Studies have shown that children and adolescents who have been diagnosed with ADHD tend to have low serum iron and ferritin levels. Lower serum iron levels have also been found in patients with anxiety, depression, and schizophrenia. In children with low serum ferritin, taking 80 mg/day of iron supplements has been shown to reduce ADHD symptoms about as well as taking stimulants, with few side effects other than mild stomach or intestinal problems. Over the course of the study, their ADHD symptoms improved in line with their serum ferritin levels.21

Recommended daily allowance (RDA) for iron depends on age, gender, and special conditions (see table below). In general, 18 mg/day is recommended. Foods made from enriched flour (bread, pasta, pancakes, etc.) can add a significant amount of iron over the course of a day. Spinach is probably the first food you think of when you think of good iron sources, but iron is found in many other vegetables as well, including broccoli, chard, collards, asparagus, Jerusalem artichokes, baked potato with skin, snap peas, pumpkin, mushrooms, tomato products, and whole grains. Meal replacement drinks (such as Instant Breakfast, etc.) also have a significant amount of iron. While the iron from supplements is not as well absorbed as that from food, supplements are needed when people have true iron deficiency.

Sources of Iron mg / svg %DV
Fortified cereals 18 100%
White beans, canned, 1 cup 8 44%
Beef liver, pan fried, 3 ounces 5 28%
Lentils, boiled and drained, 1/2 cup 3 17%
Spinach, boiled and drained, 1/2 cup 3 17%
Tofu, firm, 1/2 cup 3 17%
Beef, braised bottom round, trimmed, 3 ounces 2 11%
Tomatoes, canned, stewed, 1/2 cup 2 11%
Chicken, roasted, meat and skin, 3 ounces 1 6%

Zinc supplementation has been studied in treating and alleviating symptoms of ADHD, but the evidence, whether zinc is used by itself or along with stimulant medications, is conflicted.22 We just do not have enough information to recommend for or against zinc supplementation in treating ADHD, but it's certainly smart to make sure that those with ADHD are getting enough minerals in their diet. (Discuss this with your doctor.)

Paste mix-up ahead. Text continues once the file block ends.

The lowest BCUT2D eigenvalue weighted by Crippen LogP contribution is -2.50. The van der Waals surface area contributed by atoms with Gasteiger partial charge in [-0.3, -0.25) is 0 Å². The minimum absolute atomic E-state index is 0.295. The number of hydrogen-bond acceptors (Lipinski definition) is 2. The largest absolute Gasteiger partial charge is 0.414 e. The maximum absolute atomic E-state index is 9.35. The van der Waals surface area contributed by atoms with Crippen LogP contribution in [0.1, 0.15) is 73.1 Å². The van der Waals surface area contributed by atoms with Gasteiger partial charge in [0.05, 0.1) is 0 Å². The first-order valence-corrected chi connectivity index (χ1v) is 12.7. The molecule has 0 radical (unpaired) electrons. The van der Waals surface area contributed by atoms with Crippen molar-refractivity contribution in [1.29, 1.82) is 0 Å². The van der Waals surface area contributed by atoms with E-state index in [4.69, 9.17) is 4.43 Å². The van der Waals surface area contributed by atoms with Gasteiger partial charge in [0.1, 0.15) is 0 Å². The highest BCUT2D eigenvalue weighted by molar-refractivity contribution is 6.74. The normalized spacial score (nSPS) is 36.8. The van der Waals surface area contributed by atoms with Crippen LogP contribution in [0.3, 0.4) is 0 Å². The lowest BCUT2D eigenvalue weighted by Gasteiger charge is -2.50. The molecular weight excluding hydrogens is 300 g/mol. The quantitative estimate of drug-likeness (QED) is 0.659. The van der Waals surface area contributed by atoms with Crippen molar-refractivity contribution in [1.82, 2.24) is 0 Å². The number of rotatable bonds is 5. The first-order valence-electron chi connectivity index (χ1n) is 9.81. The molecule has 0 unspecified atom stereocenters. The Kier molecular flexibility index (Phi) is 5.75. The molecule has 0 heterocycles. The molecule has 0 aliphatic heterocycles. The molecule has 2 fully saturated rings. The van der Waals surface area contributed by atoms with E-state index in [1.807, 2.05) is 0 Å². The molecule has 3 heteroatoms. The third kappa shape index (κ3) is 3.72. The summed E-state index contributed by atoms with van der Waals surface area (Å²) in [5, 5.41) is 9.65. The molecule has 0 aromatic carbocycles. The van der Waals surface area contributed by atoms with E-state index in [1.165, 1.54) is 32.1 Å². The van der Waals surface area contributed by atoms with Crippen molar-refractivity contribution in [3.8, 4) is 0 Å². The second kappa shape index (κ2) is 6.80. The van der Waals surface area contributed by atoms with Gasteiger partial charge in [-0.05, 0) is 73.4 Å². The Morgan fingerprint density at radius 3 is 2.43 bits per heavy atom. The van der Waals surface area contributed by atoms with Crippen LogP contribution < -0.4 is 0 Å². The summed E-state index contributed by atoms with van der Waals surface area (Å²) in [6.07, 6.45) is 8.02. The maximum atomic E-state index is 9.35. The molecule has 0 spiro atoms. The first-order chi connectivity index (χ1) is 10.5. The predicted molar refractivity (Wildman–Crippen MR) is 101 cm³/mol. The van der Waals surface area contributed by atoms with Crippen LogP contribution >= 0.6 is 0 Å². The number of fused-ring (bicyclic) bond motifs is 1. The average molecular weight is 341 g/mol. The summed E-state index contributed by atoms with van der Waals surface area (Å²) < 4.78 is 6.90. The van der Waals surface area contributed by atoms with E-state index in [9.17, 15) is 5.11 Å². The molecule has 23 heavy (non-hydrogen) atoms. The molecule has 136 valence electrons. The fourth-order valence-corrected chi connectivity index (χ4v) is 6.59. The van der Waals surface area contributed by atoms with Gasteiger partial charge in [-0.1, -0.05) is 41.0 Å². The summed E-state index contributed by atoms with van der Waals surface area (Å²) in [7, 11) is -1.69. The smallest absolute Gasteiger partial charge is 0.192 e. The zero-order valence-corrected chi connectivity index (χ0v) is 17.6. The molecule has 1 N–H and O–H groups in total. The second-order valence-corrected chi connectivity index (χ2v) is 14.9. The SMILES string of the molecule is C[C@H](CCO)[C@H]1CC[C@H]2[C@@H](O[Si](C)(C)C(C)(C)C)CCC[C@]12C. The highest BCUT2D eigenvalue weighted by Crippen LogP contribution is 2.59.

Antioxidants from berries and walnuts and their effects on cognitive health

The brain is more susceptible to oxidative stress than any other organ. Oxidative stress, along with inflammation, plays a role in aging and age-related cognitive disorders like Alzheimer's Disease. Brain-derived neurotrophic factor (BDNF) plays an important role in brain cells' creation, ability to change over time, and regeneration. Positive associations have been seen between omega-3 fatty acid and flavanol intake and BDNF production.23

Berry fruits have strong antioxidant and anti-inflammatory benefits. They contain anthocyanins, a type of plant compound which has antioxidant and anti-inflammatory properties. Anthocyanins have been associated with increased signaling in the brain, mediating memory, and facilitating the body's ability to make use of circulating glucose.24

In a small study of elderly men and women (average age 76) with early memory decline (including general forgetfulness as well as forgetting things they had planned to do later), drinking blueberry juice on a daily basis for 12 weeks was shown to significantly improve memory function - and it helped reduce symptoms of depression.25

In a large scale study of participants older than 70, consuming more strawberries and blueberries was associated with a slower progression of cognitive decline in older women.26

Tree nuts are a good source of essential nutrients and contain a variety of substances that decrease inflammation and reduce oxidative stress.27 Walnuts in particular contain a number of potentially neuroprotective compounds like vitamin E, folate, melatonin, several types of antioxidants, and significant amounts of omega-3 fatty acid. A randomized cross-over trial of over 200 healthy male and female college-age students showed that their verbal reasoning scores improved after adding walnuts to their diet for eight weeks.28

Walnuts have also been shown to have the highest level of antioxidant capacity as compared to other nuts. The PREDIMED-NAVARRA trial showed that when nuts were added to a Mediterranean diet, there was a 78% lower risk of having low levels of plasma BDNF (brain derived neurotrophic factor).29

Curcumin – an Indian spice and its beneficial effects for neurocognition

Curcumin is an antioxidant compound found in turmeric, which is traditionally used in Indian cooking. It is the yellow pigment present in turmeric and shows promising potential as a neuroprotective agent. There is substantial in-vitro data indicating that curcumin has antioxidant and anti-inflammatory properties, and studies in animal models of Alzheimer's Disease indicate that curcumin may help decrease the growth of amyloid plaques that are typical of Alzheimer's. Several clinical trials are currently underway to examine this potential specifically in Alzheimer's Disease patients.30, 31